King's Barnum a patient power hitter



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Thu. March 10, 2011 | Eduardo A. Encina

King's Barnum a patient power hitter

TAMPA — Sometimes the truth hurts. And the honest fact is that King junior Keon Barnum knows he’s not going to see very many pitches to hit this season.

“A lot of low and away,” Barnum admits, smiling. “Soft and out of the zone. A lot of off-speed stuff.”

So far in this young baseball season, the strike zone of the 6-foot-4, 225-pound Lions first baseman/designated hitter is where few pitchers have dared to venture.

By Barnum’s count, he has gotten three, maybe four fastballs in the first eight games. Two landed beyond the fence of Plant City’s field — one went over the trees beyond the rightfield wall — in the Lions’ season opener.

“I absolutely enjoy watching him swing the bat,” Plant City coach Mark Persails said. “He’s a first-rounder waiting to happen next year.”

While Barnum’s future appears very bright — he’s already being mentioned as one of the state’s top 2012 MLB draft prospects and owns offers from Florida and USF — for now he’s Hillsborough County’s most feared hitter.

Barnum’s power hitting stands out. He has played baseball since he was 4, and credits his father, Keith, for helping hone his skills.

“I had Derek Bell and Calvin Pickering and Ty Griffin,” King coach Jim Macaluso said. “I see comparisons in distance and velocity-wise how he hits balls. He’s hit a couple of balls the past two ball games that make everybody turn their heads.”

Heading into tonight’s Class 5A-9 district game with Chamberlain, Barnum is one of the county’s leading hitters, with a .545 (12-for-22) average, two home runs and 10 RBIs.

“We’ve got him in the No. 3 hole this year, and it just makes people in front of him and behind him better because they’re going to get better pitches,” Macaluso said. “I think this year, he helps them a lot, but they help him, too.”

So why should anyone pitch to Barnum?

Because he forces pitchers to pick their poison. His plate discipline makes him even more dangerous. While most power hitters who don’t get the pitches they want are tempted to swing at the off-speed pitch out of the zone, Barnum is happy to take a walk.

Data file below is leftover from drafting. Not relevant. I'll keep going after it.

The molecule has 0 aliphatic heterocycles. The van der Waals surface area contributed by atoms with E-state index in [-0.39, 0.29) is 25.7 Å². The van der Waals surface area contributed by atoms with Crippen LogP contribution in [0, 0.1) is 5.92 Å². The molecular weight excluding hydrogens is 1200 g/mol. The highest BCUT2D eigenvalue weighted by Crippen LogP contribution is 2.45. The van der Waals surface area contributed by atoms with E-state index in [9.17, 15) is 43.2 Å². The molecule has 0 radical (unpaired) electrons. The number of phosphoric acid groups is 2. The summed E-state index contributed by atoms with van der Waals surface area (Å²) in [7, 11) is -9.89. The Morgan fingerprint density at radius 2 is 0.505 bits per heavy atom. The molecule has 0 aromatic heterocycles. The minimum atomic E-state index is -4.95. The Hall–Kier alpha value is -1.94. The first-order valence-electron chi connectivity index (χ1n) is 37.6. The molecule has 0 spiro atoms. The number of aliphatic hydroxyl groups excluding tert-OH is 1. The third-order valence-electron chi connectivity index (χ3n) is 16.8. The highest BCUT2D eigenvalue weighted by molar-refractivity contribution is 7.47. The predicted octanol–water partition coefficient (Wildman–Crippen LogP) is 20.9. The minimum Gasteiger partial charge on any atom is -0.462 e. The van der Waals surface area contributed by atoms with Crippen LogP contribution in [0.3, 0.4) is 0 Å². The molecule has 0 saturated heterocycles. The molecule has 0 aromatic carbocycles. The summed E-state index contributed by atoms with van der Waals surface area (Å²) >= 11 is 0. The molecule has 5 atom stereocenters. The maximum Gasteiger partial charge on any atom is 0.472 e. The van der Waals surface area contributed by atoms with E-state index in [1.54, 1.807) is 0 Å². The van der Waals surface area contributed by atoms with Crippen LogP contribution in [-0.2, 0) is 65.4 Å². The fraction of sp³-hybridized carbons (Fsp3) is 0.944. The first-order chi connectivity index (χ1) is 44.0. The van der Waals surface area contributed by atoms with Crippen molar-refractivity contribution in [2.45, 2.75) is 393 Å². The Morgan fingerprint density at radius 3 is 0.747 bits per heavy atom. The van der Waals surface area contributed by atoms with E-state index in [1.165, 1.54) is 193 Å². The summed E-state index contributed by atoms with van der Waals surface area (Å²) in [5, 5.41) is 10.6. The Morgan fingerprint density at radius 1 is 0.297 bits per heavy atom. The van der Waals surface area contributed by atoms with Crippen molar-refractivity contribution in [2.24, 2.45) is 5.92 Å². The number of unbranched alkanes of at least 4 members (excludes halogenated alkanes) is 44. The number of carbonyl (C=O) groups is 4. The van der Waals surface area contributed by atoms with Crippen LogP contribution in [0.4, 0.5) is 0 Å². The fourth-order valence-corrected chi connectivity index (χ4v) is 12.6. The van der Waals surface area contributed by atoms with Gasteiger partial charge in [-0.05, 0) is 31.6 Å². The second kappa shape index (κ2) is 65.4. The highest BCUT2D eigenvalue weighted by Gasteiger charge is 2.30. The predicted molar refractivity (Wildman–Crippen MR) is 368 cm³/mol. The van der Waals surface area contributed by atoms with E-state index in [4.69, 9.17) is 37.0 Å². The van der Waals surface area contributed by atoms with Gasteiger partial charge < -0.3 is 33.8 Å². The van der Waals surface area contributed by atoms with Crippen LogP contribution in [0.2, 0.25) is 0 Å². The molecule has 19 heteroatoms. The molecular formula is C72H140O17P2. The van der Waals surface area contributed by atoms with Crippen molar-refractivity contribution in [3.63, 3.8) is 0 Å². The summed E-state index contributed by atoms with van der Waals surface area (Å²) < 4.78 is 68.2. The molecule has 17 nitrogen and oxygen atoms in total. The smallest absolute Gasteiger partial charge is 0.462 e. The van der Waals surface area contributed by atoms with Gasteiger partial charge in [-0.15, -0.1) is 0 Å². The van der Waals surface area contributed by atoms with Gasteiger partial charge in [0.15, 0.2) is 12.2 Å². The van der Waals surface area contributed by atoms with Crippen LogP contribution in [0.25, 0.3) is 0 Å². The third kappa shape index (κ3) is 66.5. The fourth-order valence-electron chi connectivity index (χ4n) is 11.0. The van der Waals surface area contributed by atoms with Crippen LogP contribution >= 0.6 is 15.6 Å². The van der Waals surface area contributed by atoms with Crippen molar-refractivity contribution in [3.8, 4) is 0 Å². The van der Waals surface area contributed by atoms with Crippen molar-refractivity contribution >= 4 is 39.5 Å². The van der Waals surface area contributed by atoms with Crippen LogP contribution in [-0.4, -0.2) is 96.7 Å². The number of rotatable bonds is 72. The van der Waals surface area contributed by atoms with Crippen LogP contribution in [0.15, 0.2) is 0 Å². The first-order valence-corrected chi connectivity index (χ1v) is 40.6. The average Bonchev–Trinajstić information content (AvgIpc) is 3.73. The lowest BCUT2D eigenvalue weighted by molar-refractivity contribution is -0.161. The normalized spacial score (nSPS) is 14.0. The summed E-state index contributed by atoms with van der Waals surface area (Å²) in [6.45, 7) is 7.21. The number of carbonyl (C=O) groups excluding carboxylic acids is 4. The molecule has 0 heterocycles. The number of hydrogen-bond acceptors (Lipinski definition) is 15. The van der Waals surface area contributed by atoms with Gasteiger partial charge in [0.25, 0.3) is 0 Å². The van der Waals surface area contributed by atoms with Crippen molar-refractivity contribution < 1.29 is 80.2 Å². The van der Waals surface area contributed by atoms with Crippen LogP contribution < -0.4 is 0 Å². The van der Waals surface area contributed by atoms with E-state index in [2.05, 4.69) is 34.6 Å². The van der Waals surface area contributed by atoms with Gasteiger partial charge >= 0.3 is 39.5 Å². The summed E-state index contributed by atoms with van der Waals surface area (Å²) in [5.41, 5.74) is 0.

“I try not to let it frustrate me, because I know it’s going to happen. I don’t want to let that get me out of my game and make me unfocused,” Barnum said. “Last year, I let it frustrate me a bit, but this year it’s been my goal to not let it. I need to take my walks.

“I was always one of the big kids. I was always getting treated a little different. They used to walk me even when I was little, like 8 or 9. I’m actually already used to this.”

He has 10 walks this season — making for a .667 on-base percentage (20-for-30) — owns a team-high six stolen bases and has scored 10 of King’s 44 runs.

“He is one of the best, if not the best, I’ve had in terms of knowing the strike zone and working the strike zone,” Macaluso said. “He was like that as a freshman and sophomore. He takes a 2-2, 3-2 pitch with confidence. Sometimes I have to tell him to widen his zone a bit.”

It’s much better than the alternative, Macaluso said. But he said that Barnum is a dedicated to baseball. He’s one of the more polished hitters he has seen. “A throwback,” the coach calls him.

And now everyone is taking notice.

“He’s a special one,” Gaither coach Frank Permuy said. “I haven’t seen too many in all my years hit the ball with the power he does. He hit three rockets against us. There was one line drive right at short to end a rally, and I didn’t see it until it was caught.

“He reminds me a lot of (Fred) McGriff, with the extreme power he hits the ball.”

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